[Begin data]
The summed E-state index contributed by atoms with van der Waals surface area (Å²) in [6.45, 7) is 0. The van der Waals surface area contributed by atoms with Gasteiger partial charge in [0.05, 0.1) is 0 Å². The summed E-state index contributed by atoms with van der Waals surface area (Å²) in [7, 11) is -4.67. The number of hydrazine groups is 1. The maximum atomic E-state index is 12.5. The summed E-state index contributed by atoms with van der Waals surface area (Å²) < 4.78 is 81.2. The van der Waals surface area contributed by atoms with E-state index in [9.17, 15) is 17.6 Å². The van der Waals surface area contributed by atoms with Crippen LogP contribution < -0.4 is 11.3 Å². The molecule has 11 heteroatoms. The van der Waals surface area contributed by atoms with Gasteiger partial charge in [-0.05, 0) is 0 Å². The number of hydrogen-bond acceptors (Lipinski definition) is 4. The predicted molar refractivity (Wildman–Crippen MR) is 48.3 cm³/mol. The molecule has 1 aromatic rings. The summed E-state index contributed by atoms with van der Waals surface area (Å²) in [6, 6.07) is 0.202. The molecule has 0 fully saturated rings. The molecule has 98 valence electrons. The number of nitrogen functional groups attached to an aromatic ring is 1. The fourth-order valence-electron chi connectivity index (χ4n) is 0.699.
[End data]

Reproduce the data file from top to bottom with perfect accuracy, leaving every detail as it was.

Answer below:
The summed E-state index contributed by atoms with van der Waals surface area (Å²) in [6.45, 7) is 0. The van der Waals surface area contributed by atoms with Gasteiger partial charge in [0.05, 0.1) is 0 Å². The summed E-state index contributed by atoms with van der Waals surface area (Å²) in [7, 11) is -4.67. The number of hydrazine groups is 1. The maximum atomic E-state index is 12.5. The summed E-state index contributed by atoms with van der Waals surface area (Å²) < 4.78 is 81.2. The van der Waals surface area contributed by atoms with E-state index in [9.17, 15) is 17.6 Å². The van der Waals surface area contributed by atoms with Crippen LogP contribution < -0.4 is 11.3 Å². The molecule has 11 heteroatoms. The van der Waals surface area contributed by atoms with Gasteiger partial charge in [-0.05, 0) is 0 Å². The number of hydrogen-bond acceptors (Lipinski definition) is 4. The predicted molar refractivity (Wildman–Crippen MR) is 48.3 cm³/mol. The molecule has 1 aromatic rings. The summed E-state index contributed by atoms with van der Waals surface area (Å²) in [6, 6.07) is 0.202. The molecule has 0 fully saturated rings. The molecule has 98 valence electrons. The number of nitrogen functional groups attached to an aromatic ring is 1. The fourth-order valence-electron chi connectivity index (χ4n) is 0.699.